Paintings by Russian Impressionists


Danusha Fine Art

Danusha Fine Art director, Tamara Demidenko has been promoting Ukrainian art since 1992. Her collection (named after her son, Daniel), can be viewed by appointment at her Maida Vale apartment or at exhibitions in galleries (including Chambers Gallery) in central London, also Bristol, Scotland, elsewhere in UK and overseas. The joyous, life-affirming work of Danusha gallery artists was first brought to public notice when Brian Sewell lauded paintings by Tetyana Holembievska at the Royal Academy’s summer show in 1996. Tamara’s project this year has been exposure at various venues of remarkable works by Grigoriy Shyshko (1922-1994). This is an artist whose official nationalistic themes and portraits of Soviet nomenklatura were known but whose deeply personal landscape works dedicated to the iron ore mines of Krivyi Rih were never shown during his lifetime.

Autumn programme at Danusha Fine Art:
October 2005:
International Art Fair, Zurich
20-26 November 2005:
Industrial Landscapes by Grigoryi Shyshko
at The Air Gallery
32 Dover Street
London W1S 4NE

MacDougall Arts Ltd
33 St James’s Square
Prices for Russian art are set at often breathtaking rates by the salerooms, and Christie’s and especially Sotheby’s, have been doing astonishingly well in this field for some time. For the past decade, the vast majority of buyers have been Russians, many resident in UK, who wish to possess a piece of their national heritage.

Now a new saleroom, MacDougall’s, an enterprise dedicated exclusively to Russian art, has opened in St James’s. Former investment manager, William MacDougall, a graduate of Stanford and Oxford universities, is of Russian descent. His grandfather, Alexandr Chuholdin, was leader of the Bolshoi orchestra. William made his first trip to Russia 22 years ago, in response to an invitation from long lost cousins. Through them he met his wife Catherine and together they started collecting Russian art at auction. In summer 2004 they founded their own auction house.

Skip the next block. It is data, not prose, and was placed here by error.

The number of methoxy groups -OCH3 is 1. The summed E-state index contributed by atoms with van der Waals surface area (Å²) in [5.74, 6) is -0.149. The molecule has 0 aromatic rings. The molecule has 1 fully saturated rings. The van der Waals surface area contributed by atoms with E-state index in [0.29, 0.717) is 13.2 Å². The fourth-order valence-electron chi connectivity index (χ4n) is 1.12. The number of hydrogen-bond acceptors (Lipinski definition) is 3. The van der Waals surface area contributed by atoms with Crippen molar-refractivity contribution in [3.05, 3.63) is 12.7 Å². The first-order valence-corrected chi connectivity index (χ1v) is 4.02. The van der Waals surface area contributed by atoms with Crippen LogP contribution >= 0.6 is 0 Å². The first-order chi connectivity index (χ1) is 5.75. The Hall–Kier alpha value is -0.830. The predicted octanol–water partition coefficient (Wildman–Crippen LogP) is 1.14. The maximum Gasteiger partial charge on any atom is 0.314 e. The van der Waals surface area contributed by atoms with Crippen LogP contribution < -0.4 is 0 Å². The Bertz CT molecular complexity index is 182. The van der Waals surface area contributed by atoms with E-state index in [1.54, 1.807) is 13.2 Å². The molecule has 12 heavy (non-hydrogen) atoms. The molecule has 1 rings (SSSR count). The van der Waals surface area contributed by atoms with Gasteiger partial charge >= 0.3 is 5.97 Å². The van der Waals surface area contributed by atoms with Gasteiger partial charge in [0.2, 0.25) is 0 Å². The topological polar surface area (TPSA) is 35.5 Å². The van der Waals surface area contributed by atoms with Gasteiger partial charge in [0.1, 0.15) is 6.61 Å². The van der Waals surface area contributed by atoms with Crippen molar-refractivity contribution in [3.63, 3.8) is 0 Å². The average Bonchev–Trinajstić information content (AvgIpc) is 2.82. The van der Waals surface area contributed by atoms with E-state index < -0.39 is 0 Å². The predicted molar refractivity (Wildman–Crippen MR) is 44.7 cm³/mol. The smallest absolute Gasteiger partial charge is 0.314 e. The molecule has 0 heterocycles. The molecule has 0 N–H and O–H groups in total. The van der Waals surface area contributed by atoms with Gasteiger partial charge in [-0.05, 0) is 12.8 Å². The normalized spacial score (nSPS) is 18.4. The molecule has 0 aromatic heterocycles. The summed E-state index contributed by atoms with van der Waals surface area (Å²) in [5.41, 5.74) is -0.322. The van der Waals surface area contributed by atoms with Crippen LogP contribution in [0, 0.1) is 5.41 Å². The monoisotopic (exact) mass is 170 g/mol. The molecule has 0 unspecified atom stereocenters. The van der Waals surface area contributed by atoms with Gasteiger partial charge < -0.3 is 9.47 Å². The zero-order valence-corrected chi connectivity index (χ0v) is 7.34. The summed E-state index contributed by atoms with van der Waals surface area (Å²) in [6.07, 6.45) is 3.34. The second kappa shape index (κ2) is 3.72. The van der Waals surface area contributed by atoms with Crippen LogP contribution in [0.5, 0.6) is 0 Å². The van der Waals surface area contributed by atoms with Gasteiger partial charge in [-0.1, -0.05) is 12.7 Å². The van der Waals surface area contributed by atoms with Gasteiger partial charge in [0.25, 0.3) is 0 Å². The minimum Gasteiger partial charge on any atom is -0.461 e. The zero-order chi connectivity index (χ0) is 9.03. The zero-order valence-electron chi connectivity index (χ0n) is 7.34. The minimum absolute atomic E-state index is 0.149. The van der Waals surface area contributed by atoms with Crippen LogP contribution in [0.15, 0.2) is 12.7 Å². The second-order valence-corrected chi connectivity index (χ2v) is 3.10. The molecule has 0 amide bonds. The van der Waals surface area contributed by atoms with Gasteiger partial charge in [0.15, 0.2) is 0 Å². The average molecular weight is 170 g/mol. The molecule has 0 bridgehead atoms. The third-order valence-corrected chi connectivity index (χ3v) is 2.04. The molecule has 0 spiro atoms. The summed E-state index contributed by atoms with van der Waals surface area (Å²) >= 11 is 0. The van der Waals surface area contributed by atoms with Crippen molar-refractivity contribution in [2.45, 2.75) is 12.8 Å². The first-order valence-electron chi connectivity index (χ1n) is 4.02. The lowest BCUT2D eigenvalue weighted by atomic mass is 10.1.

“Last year’s London sales of Russian art amounted to £30m. We felt there was space for another house.”

As William points out, it is extremely unusual to open a new auction house in an established capital and still more unusual to open one exclusively dedicated to the art of one country. But Russian art is on the up.

“Russian collectors are rediscovering their own culture”, says William. “They like to buy works by artists they heard of in school. Plus they enjoy rediscovering émigré artists who lost their Russian reputation when they disappeared to the West.”

William thinks Russian art will hold its saleroom values. He feels the art market is an optimistic indicator of the future of Russia’s economy. He does not feel that prices are set too high. For a realistic assessment, he suggests you should “compare prices of Russian art with those for works by Constable and Turner...”

Current prices at MacDougall’s range from £1,000 to £150,000 for a painting or sculpture by a Russian or Ukrainian artist of the 19th or 20th centuries.

The next sale is on November 29 2005.

Ann Kodicek